Tell us a little bit about yourself and what you do.
My name is Brendan Fernandes and I am a Kenyan, Indian, Canadian artist living and working in Chicago, IL. My art is set between the intersection of visual arts and dance. I use my past ballet training to question notions of class, labor and western power dynamics. My work explores themes coming from Post and De- colonial processes, especially through comparisons between lost dances by West African Masqueraders, and Ballet technique as a form of western hegemony. My work also questions my queer identity. Where I have started looking at the dance floor and night club as architectural supports that can question notions of freedom and sanctuary.
How did your interest in art begin?
My interest in art and dance began at an early age. As a child I remember drawing and painting. Later, I began to take dance class and developed a focus on ballet. I continued to dance and make art throughout high school. One of my most formative experiences was a class trip to New York City, seeing art and visiting the big museums of the city ending up having a lot of influence on me.
What are some recent, upcoming or current projects you are working on?
I am currently working on a virtual reality piece for the Musée des beaux-arts de Montréal for their collection. The piece will be set in the African galleries next to mask artifacts. The VR head piece will act as a new version of a mask. When the participant puts it on they will get taken into a virtual world where masquerade and ballet interact. I am also working on a new dance commission for the High Line in New York. This piece will look at the distinct techniques of Ballet and Modern dance. Two groups of dancers will come together to create a dance that speaks to the tensions and unity between these two dance forms, and a particular historical moment where they appeared to be in conflict.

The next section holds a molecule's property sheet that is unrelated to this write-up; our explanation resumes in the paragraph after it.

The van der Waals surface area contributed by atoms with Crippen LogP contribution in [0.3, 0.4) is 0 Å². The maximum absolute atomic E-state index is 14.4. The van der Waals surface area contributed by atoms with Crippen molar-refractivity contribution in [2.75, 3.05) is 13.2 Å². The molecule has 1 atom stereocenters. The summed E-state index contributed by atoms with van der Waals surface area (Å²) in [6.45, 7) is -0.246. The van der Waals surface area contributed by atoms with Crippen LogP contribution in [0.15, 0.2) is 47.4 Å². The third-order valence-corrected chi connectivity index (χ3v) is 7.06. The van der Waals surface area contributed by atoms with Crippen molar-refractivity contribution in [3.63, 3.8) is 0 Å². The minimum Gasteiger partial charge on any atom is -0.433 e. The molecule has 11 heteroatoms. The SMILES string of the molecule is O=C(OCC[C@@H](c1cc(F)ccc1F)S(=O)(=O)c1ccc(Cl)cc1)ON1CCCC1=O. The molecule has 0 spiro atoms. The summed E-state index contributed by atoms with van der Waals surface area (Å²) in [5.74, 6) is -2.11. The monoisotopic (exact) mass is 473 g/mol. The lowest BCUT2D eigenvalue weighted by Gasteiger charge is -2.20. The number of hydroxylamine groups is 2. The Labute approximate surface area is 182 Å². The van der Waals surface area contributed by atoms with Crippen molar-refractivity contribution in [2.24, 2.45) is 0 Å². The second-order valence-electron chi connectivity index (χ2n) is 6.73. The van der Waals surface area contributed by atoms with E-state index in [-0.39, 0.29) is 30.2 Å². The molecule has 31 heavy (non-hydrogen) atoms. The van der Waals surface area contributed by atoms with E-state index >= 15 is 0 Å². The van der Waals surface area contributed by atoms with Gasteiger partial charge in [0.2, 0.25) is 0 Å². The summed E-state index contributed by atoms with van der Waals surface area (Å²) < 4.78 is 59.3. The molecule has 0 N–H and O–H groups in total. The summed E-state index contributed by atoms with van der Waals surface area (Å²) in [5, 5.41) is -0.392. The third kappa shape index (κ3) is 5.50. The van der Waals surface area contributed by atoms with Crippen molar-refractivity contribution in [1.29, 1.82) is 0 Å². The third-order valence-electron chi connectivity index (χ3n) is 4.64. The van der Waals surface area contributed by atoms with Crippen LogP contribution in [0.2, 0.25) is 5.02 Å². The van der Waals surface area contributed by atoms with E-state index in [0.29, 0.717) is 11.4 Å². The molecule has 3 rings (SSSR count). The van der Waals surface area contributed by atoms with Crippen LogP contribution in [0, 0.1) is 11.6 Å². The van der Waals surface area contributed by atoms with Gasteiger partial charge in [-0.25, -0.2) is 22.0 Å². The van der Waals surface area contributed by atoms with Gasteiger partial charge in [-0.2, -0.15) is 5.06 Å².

If you had to explain your work to a stranger, what would you say?
I would usually say that I make social and political works, that use dance, sculpture and film. Often I am lucky to be able to invite folks to an upcoming show, or give them more details about a specific project on the go, that way making things a little clearer.
What have you learned about yourself and practice through working collaboratively?
As a dancer one always has to work collaboratively and so this has naturally become part of my process. I have learned that working together allows for greater accomplishment and new scales can be explored. Working collaboratively is also a social and political part of my work. Greater collaboration is basis for what I hope to see in the world outside of art.
What was the last exhibition you saw that stuck out to you?
I was in Vancouver a few weeks ago and saw the Kerry James Marshall show at the Rennie Museum. I love his work. It portrays important narratives that are specific to Chicago and America but still can be read into by other marginalized groups and communities. His work creates empowerment and leads us to a place of moving forward which I think is a very important mindset, especially in today’s social crisis.